Best Life: Advice for caregivers during COVID-19 pandemic

Updated: Mar. 2, 2021 at 6:41 AM CST
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ORLANDO, Fla. (Ivanhoe Newswire) -- In the U.S., about one in five adults is currently providing unpaid health or supportive care to someone they love. It takes patience, time, and energy to be a caregiver and it isn’t always easy. Ivanhoe has some tips for any type of caregiver.

An aging parent, a sick spouse, or a child with a disability. Caregiving comes in different forms and it can be both rewarding and stressful. More than 65 million Americans provide care for a family member or friend during any given year. About 40 percent of caregivers leave their jobs to have more time to care for a loved one, and about half of all caregivers feel they have no choice about taking on the responsibilities. So, what makes for a good caregiver? The first step is to take care of yourself!

Rosemary Laird, MD, a geriatrician said, “A phrase I use often is ‘take your oxygen first.’ If you don’t, you’re going to be less capable of helping that loved one.”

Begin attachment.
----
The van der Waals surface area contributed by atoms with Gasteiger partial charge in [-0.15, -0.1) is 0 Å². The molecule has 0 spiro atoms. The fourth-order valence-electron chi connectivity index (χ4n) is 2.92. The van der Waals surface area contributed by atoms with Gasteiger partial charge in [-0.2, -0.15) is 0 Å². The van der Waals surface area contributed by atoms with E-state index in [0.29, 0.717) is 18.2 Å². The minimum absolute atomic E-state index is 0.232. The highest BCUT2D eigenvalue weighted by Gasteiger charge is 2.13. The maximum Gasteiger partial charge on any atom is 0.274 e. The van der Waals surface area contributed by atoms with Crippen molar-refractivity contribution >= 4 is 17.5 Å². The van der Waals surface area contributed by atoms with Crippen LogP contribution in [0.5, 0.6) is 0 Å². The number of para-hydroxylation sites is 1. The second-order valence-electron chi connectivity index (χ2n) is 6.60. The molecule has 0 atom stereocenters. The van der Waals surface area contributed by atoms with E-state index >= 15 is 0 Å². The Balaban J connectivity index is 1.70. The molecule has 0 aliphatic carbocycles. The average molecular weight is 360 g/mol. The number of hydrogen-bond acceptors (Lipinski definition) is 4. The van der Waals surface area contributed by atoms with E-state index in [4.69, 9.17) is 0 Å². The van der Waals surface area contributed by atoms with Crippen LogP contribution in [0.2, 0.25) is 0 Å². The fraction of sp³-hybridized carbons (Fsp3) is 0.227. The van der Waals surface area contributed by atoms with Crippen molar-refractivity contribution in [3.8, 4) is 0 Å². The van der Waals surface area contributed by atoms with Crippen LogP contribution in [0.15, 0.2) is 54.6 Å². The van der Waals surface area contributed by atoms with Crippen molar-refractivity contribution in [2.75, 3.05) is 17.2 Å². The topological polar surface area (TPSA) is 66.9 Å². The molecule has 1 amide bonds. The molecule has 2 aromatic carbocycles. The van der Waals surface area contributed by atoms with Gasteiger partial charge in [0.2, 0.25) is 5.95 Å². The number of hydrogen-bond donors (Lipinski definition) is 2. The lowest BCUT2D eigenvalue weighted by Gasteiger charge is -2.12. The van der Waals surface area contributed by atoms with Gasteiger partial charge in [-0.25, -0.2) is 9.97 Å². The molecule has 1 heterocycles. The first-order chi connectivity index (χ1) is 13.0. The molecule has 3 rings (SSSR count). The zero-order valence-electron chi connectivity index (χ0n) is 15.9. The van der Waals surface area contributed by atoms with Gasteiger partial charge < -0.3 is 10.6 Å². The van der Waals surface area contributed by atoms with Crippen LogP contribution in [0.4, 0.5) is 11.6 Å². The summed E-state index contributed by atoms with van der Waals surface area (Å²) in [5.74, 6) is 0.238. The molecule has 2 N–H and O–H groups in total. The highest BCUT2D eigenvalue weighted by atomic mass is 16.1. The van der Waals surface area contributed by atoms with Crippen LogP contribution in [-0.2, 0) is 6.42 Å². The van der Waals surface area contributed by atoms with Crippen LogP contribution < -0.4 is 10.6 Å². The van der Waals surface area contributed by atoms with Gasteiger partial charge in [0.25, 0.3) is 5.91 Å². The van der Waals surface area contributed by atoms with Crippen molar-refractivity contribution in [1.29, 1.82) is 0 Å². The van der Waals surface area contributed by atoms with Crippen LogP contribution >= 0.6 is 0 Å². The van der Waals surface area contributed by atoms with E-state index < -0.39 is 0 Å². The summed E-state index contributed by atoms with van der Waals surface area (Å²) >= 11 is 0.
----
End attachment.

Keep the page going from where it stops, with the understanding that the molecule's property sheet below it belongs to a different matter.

Make sure you get plenty of rest, eat a well-balanced diet, and don’t skip your own medical appointments. Also, delegate responsibilities. For instance, if you’re providing day-to-day care, maybe another family member can manage finances or medications. When possible, let the person being cared for participation in decision-making. Support groups are another great resource to help you connect with other caregivers. And recognize when it becomes too much. You might want to consider an assisted living or another type of facility for your loved one.

“You can spend your time in a much more quality-filled way than when you were having to dole out the medicine and fight with them to get a shower and do those tasks,” explained Dr. Laird.

A study found 18 percent of caregivers whose spouses had dementia died before their spouses. The Family Caregiver Alliance and Caregiver Action Network are good resources for finding online or in-person support groups.

Contributors to this news report include: Julie Marks, Producer; and Roque Correa, Editor.

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